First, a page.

Two digital lines T1 and R1 on bus 416 couple the extension phone or CTI station equipment to a conversion circuit 740. This circuit functions to take Digital Receive and Digital Transmit signals from the status and control bus on line 742 and 744, respectively, and puts them on the T1 and R1 lines with a known protocol and packet type. The data on lines 742 and 744 arrives from the host adapter of the CSU 440 via the Digital Com TX line 746 and Digital Com Receive line 748 within bus 414 on FIG. 5. These digital communication lines 746 and 748 are used to send and receive data to/from one port at a time using a multiplexer 750 and shift register 752. The shift register 752 has three parallel outputs 754 which are coupled to the select inputs of multiplexer 750. The shift register outputs 754 control which of the multiple Digital Receive inputs like line 742 received from the various ports is coupled to Digital Com Tx line 746 and which of the multple Digital Xmit lines 744 from the various ports are coupled to Digital Com Receive line 748. The selection criteria data is sent to the shift register 752 via the DTX line 756 of bus 414 in serial form.
The DRX, DCK and XFER lines in FIG. 9 which form part of the status and control bus portion of bus 415 are used to monitor status of the following signals: Ring Detect status for CO line on line 484 in FIG. 8; On/Off Hook status for the extension phone or station equipment on line 722 in FIG. 13; Off Hook During Ring status for the extension phone on line 706 in FIG. 13; Port Type (CO or extension) on line 762 from shift register 760 in FIG. 13; tone identity and tone valid status for DTMF signals from all 16 PEU ports; Loop Current Present on line 497 in FIG. 8; Digital Ring signal on line 484 in FIG. 8 indicating when a CO line is ringing.
The DTX, DCK and XFER lines in FIG. 8 are used to control the logic level of the following signals thereby controlling certain events: CO line Off Hook on line 496 in FIG. 9; Power Ring Control on line 704 in FIG. 13 controlling power ringing of an extension or station equipment; and port selection for the Digital Com TX and Digital Com Receive lines 746 and 748 on FIG. 13.
The status and control portion of bus 414 is divided into timeslots, with one or more timeslot dedicated to each particular port. This allows the PBX process of the CSU to monitor digital status of each CO or extension port and to send digital control data to all CO and extension ports so as to operate the phone system.
In an alternative embodiment, the data on the digital communication lines 746 and 748 in FIG. 10 could be put in additional timeslots on the DTX and DRX lines such that the digital communication lines 746 and 748 could be eliminated while retaining the functions carried out by the data transmitted thereon.
Referring to FIG. 14, there is shown a block diagram of the circuitry on board C in the PEU for one port. Board C has a codec 800 with an analog-to-digital converter 802 and a digital-to-analog converter 804 and an amplifier 806. The codec 800 is coupled to the hybrid on board B or board A of the corresponding port by a TX line 716 and a RX line 718. The TX line is coupled to the A/D converter to convert the analog signal from amplifier 806 to digital data on a VRX line 810. The codec 800 is coupled to TDM multiplexing circuitry in the form of clocking logic 814 which is also shared by the codec circuitry for all the other ports as well. The function of the clocking logic is to use the bit clock signal on line 546 and the frame synchronization signal on line 548 to generate a control signals that tell each codec when to output its next byte of voice data on line VRX and when to input its next byte of input data on line VTX. The control signals define the timeslots dedicated to each port and tell the codec when their timeslot is happening. A TS1 signal on line 816 is the control signal that tells codec 800 when its timeslot is occurring and causes the codec to put the received data on VRX into the proper timeslot on bus 414 and to take data off bus 414 as the VTX data on line 812. The Bit Clock signal on line 546 also supplies a clock for the converters in codec 800 and for clocking logic 814. The timeslot control signals for the other ports are shown generally at 420. A timing diagram that shows the relationship between the frame synchronization signal FS and the bit clock signal CK and the various timeslot control signals TS1, TS2 etc. generated by clocking logic 814 is shown in FIG. 15.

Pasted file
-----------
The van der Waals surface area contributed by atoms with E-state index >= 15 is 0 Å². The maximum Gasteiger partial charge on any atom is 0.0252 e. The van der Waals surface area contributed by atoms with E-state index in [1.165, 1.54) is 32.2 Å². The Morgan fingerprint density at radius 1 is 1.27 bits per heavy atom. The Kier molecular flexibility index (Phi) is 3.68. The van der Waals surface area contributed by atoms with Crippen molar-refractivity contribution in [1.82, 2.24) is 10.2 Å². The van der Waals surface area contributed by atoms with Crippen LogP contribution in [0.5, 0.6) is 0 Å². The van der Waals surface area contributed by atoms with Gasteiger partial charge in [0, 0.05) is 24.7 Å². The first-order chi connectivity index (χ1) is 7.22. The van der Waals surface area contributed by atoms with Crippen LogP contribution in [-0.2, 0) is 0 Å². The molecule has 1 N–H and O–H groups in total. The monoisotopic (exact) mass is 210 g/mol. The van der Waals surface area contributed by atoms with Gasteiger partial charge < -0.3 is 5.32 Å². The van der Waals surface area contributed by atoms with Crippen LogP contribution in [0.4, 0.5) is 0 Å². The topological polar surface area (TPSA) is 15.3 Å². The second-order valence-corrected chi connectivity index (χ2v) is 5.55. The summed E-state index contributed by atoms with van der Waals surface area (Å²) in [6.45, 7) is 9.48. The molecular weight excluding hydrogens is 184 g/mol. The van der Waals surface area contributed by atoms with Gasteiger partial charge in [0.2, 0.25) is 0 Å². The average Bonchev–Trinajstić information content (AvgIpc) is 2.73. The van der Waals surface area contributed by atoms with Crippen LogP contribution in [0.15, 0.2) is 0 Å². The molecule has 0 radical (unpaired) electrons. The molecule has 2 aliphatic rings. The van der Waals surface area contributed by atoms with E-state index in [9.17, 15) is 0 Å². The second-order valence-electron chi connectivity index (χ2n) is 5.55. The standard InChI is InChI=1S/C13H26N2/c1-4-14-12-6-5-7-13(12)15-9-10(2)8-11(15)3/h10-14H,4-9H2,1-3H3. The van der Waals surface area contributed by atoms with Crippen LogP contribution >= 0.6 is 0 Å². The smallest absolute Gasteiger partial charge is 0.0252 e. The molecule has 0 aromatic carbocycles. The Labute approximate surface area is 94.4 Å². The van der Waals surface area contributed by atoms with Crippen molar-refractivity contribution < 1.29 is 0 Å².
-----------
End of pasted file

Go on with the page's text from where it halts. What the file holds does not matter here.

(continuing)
Each port also includes a DTMF tone decoder 822 which takes the analog signals received on line 716 from the CO or extension port and decodes any DTMF tones in these signals. The identity of the DTMF tone is output as four bits on bus 830 which is shared by the other DTMF tone detectors for the other ports. Each DTMF tone detector has a tristate driver on its Tone output. A shift register 850 serves to enable the DTMF tone detectors in a polling sequence. The polling sequence data is received from the status and control portion of bus 414. The polling data loaded serially into shift register 850 is output in parallel form and enables only the DTMF tone detectors whose output data is to be read at any particular time.